HHS Office for Civil Rights (OCR) recently issued guidance addressing its approach to the 2016 Phase II HIPAA Desk Audits. In its announcement of the guidance, OCR emphasized the broader applicability of these resources beyond just the 167 covered entities currently selected for Phase II Desk Audits, saying, “[t]he guidance should be helpful to audited entities as well as other covered entities and business associates seeking assistance with improving their compliance with these important requirements of the HIPAA Rules.” The insight provided in these documents may be especially useful to business associates in anticipation of the Business Associate Desk Audits which OCR has said will commence in late September of this year.

OCR provided this new guidance in three documents:

  • Selected Protocol Elements with associated document submission requests and related Q&As(“Protocol”);
  • Slides from audited entity webinar held July 13, 2016 (“Presentation”); and
  • Comprehensive question and answer listing (“Q&A”).

Protocol

The Protocol includes sections for Audit Inquiry, Document Request List, and related Questions/Answers (excerpted from the Q&A document). The Audit Inquiries were excerpted from the general Phase 2 HIPAA Audit Program Audit Protocol, updated in April 2016 ; this further emphasizes the importance for covered entities and business associates of reviewing OCR guidance as it is issued and incorporating it into their ongoing compliance efforts.

The Document Request List gives additional insight into the kinds of documentation OCR considers necessary for compliance with the selected regulatory sections. Some items of particular note:

  • In the inquiry regarding Notices of Privacy Practices provided electronically, OCR requests to see “documentation of an agreement with the individual to receive the notice via e‐mail or other electronic form.” Although the cited regulation requires that an individual must agree to receive the Notice of Privacy Practices electronically, there is not an express requirement for the form that agreement must take. Thus, the request for “an agreement with the individual” underscores OCR’s emphasis on documentation.
  • Throughout the communications regarding the Phase II Audits, OCR has emphasized compliance with the Security Rule. In relation to the Security Management Process, the Protocol requests “documentation demonstrating the efforts used to manage risks from the previous calendar year,” and “documentation demonstrating the security measures implemented to reduce risks as a result of the current risk analysis or assessment. (Upload documentation demonstrating that current and ongoing risks [are] reviewed and updated.)” These requests highlight that OCR views risk assessment and management not as a one-time exercise, but rather as a continual, dynamic process responsive to changes in real time.

Presentation

Some points of interest from the Presentation include that OCR anticipates that onsite audits will begin in early 2017, and may include both covered entities that were subject to the Desk Audits, as well as newly selected covered entities not previously part of the Desk Audit process. Notification of these onsite audits is expected in late fall. OCR also noted in the Presentation that the onsite audits will evaluate auditees against a comprehensive set of HIPAA compliance controls, suggesting that onsite audits may not be limited in scope in the same way as the Desk Audits.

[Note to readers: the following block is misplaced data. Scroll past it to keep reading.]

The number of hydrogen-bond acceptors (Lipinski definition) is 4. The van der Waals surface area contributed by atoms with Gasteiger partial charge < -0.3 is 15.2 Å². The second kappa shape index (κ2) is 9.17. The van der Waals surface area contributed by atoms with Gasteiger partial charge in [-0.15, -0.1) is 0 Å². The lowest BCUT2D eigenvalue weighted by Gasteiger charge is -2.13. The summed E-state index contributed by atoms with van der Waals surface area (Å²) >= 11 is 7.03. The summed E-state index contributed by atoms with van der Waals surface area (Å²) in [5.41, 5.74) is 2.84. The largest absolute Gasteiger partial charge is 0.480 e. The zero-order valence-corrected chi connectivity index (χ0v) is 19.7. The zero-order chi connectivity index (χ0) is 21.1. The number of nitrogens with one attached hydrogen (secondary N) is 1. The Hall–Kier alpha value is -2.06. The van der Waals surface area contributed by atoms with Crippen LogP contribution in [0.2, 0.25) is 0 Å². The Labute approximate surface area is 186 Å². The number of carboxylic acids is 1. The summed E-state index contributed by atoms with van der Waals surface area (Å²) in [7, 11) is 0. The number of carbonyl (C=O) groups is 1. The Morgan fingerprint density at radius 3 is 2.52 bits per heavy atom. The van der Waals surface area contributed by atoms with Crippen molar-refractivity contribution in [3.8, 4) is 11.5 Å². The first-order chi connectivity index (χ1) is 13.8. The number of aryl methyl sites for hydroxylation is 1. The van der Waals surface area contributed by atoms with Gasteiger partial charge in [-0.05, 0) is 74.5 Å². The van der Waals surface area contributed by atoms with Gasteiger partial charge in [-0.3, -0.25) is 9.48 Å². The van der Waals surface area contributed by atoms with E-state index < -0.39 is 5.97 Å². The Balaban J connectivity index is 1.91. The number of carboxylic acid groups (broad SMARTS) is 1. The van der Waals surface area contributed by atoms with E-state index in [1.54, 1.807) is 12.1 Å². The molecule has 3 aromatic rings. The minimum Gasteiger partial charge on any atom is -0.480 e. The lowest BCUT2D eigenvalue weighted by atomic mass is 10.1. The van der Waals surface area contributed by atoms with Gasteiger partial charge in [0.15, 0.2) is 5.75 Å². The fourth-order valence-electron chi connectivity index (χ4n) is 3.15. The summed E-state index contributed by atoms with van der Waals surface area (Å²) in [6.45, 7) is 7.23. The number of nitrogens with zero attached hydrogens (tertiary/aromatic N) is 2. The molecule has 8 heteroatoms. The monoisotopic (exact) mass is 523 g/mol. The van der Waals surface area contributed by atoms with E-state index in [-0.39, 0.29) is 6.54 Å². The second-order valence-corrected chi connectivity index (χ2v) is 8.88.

Q&A

The Q&A document primarily contains questions and answers directly related to the Desk Audit process itself, while also providing helpful insight to business associates in anticipation of the upcoming Business Associate Desk Audits. The document also offers a more general understanding of what OCR considers appropriate documentation to support requests. For example, in response to the question “Do[es OCR] wish to receive pictures of the Notices [of Privacy Practices] hanging on the walls in addition to receiving the uploaded paper copies?” OCR responded, “Yes. Please ensure the text is readable.” Another example of the specificity and detail OCR is expecting in supporting documentation comes in answer to the question, “[Audit Item] P65 Right to Access - If the access request is from a personal representative on behalf of the patient, are we required to submit documentation proving the personal representative's authority?” OCR responded, “P65 requires all documentation related to the specified access requests. That would include documentation of personal representative status when such status is relevant to the handling of the request.”

Conclusion

OCR’s newly released guidance documents, as well as the full 2016 Audit Protocol and other guidance available on OCR’s website, are important tools for covered entities and business associates to use in reviewing and strengthening their compliance with HIPAA. Although OCR has indicated that the Phase II Audits are a “compliance tool,” multiple recent high-dollar settlements and Resolution Agreements—with covered entities and business associates alike—give an indication of the direction OCR is trending regarding enforcement of HIPAA compliance.

To review the entire document and formatting for this alert (e.g., footnotes), please access the original below:

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